UK foreign minister seeks closer ties with Indo-Pacific region

Britain is seeking to join the trans-Pacific trade pact for greater access to Asian markets

Britain's Foreign Secretary, James Cleverly.  Reuter
Beta V.1.0 - Powered by automated translation

Britain is committed to forming closer links with the Indo-Pacific region, including greater economic, security and defence co-operation, Foreign Minister James Cleverly will say in a speech in Singapore on Thursday.

Mr Cleverly, whose trip to the region has also included visits to Japan and South Korea, will tell the audience of business, finance and academic leaders that Britain is set to have "the broadest, most integrated presence in the Indo-Pacific by 2030".

Britain is seeking to join the trans-Pacific trade pact known as the Comprehensive and Progressive Agreement for Trans-Pacific Partnership, which removes 95 per cent of tariffs between its 11 members.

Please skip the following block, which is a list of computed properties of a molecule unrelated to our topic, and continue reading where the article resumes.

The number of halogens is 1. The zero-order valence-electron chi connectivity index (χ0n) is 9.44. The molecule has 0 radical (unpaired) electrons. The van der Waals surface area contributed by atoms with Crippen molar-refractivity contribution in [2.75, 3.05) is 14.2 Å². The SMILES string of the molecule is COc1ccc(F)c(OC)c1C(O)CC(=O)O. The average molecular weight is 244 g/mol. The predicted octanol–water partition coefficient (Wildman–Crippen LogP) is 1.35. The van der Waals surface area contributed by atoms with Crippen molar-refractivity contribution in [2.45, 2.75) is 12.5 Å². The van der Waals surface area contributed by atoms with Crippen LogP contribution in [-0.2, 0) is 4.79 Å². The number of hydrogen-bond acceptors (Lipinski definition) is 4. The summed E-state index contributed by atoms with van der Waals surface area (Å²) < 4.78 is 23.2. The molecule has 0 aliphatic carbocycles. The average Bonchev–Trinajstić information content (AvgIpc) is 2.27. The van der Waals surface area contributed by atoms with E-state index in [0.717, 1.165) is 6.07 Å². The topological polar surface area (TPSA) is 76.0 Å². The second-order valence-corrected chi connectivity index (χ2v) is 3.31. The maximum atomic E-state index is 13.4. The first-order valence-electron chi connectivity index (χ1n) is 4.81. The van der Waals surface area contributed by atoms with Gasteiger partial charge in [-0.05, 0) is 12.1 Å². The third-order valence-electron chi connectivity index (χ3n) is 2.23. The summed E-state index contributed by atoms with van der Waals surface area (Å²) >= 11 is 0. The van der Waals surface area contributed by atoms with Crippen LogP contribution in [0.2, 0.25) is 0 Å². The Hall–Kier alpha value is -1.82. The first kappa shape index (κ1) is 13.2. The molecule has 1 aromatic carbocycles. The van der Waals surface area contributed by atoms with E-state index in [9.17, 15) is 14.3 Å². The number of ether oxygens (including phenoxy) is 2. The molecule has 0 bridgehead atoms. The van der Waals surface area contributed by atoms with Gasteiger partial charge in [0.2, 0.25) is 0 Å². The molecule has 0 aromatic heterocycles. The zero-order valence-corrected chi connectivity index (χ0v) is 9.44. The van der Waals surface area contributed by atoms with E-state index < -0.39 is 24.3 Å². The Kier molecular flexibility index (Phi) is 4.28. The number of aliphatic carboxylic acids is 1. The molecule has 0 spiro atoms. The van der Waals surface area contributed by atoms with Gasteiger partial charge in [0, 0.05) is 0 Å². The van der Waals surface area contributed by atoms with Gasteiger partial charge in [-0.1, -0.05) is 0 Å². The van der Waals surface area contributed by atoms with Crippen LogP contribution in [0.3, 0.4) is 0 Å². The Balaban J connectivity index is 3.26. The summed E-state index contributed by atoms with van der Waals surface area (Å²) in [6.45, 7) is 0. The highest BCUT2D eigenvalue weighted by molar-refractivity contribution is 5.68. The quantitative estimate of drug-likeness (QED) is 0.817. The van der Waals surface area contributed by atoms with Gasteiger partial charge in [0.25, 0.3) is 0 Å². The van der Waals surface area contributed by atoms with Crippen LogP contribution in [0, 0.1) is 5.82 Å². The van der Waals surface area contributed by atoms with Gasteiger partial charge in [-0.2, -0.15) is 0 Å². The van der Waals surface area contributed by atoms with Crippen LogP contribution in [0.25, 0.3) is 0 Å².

"We intend to be the first European country to accede to the CPTPP, which will give the region access to the UK’s world-class financial services sector and the world’s sixth largest economy," Mr Cleverly will say, according to extracts of his speech released in advance by his office.

"We are also working closely with countries in the Indo-Pacific to drive prosperity and growth through new trade opportunities."

He will say that security and prosperity in the Indo-Pacific is indivisible from Europe's, and he will welcome the decisions by Singapore and Japan to impose sanctions on Russia over its invasion of Ukraine.

Mr Cleverly will warn China that when it "departs from global rules and norms, when it aligns itself with countries like Russia, its standing in the world suffers".

"China will always have a choice about the direction it wants to take," he will say.

"The UK government will always stand up for our sovereignty and economic security, and that of our partners. And no UK government will ever turn a blind eye to repression wherever it occurs."

Updated: September 28, 2022, 11:38 PM
NEWSLETTERS
MORE FROM THE NATIONAL